If you like something more intimate, then Sandy’s Pousa da Terra is the place. In the garden of the cozy pousada the ambience is just like that idyllic feeling that can only be achived when there is a bonfire and a guitar involved. Top it off with a Mojito with a lot of ice.



Festive atmosphere at Praia da Coroinha!

By: Bella Papadopoulou.

One of the “Itacaréan’s” favorite Sunday activities is to watch the annual beach football league at Praia da Coroinha, an event that brings people from all ages and neighborhoods together in a cheering atmosphere.
The Football League has attracted local residents and tourists for 18 years, making it the most important competition of the city. Every Sunday afternoon, people gather around the sand field to watch the goals and witness one of the most beautiful sunsets in Brazil.

“I really enjoy coming here each Sunday and share this feeling with all my friends. It is a very good thing for our society” says local resident, Jorge Gazo.

Arnaldo Santos Silva is the main organizer of the league and says that everything is based on volunteer support.

“All the work we do is voluntary and we have players from 5 to 18 years. We do a kind of social work for the sake of sport activity in the city” Santos says.

Nildo Malhado has been training with his team for this league and proves to be one of the favorites among the crowd this year. He also believes that the level of the games is increasing every passing year.
“Itacare is a place where a lot of people enjoy and are involved in various sports, a league like this increases the mood of the city,” says Nildo.

While the players show their moves on the sand, children play around with a ball of their own.  Among them was young David Nascimento, a loyal fan of the league that never misses a game.

“I always meet my friends here on Sunday. I think it’s important to have actions like this one in the city in order to keep the youth away from drugs and other crimes,” says David.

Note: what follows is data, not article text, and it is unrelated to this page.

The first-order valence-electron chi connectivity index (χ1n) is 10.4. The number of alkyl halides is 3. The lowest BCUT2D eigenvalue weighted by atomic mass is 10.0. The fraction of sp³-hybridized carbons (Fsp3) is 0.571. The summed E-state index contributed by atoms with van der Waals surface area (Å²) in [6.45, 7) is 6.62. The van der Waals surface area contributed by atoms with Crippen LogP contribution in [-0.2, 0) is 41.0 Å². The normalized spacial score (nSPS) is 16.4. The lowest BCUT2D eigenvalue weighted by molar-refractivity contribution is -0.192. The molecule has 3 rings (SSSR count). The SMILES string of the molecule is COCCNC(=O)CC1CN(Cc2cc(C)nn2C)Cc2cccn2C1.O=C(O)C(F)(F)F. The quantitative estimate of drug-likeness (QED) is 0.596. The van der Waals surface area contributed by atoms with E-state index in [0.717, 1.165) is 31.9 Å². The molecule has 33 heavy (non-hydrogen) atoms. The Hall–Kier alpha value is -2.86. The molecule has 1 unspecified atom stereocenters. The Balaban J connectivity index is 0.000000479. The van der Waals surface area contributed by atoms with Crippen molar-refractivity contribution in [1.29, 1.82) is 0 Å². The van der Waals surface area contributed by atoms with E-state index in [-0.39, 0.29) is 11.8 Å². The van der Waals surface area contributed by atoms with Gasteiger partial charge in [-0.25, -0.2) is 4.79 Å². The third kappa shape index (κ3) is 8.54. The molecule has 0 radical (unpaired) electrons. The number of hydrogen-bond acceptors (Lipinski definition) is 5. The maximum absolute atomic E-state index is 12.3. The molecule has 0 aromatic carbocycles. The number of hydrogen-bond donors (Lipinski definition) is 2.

But this is not just an entertainment for locals. Tourists from all around the world gather at the bay of the beach in order to follow the games and enjoy a cold Brazilian beer. English Tom Fry spent his Sunday evening watching the games, enjoying the excitement in the air.

“This is so much fun! I’ve been at other beach football games in Rio de Janeiro as well, but this one is a hundred times better. The atmosphere is very good and the level of the football is high”, says Tom.

in waves we trust

By: Lala the Sunchaser.

The locals of Itacaréare known for two things: their appreciation for reggae music and their love of surf. For many here, surfing is a drug. I have witnessed the young and older running barefoot in the rain just to catch a wave. And I have spent  the past few days with one of these surf addicts who goes by the name of Felipe Almeida. Born and reared in Itacaré, Felipe began surfing at the age of seven. The first time I met him we were both on the same boat for a day trip along the Contas River. I had only been living here for three weeks. Felipe didn’t talk much but I knew there was something more to this mystery man than a great head of hair.
I met Felipe a few weeks ago at his surf shop on the main road aka “Pituba”. We talked for over an hour about waves, the surf culture in Itacaré and his life as the owner of Local Surf School and Shop.
“Why Surf?” I asked.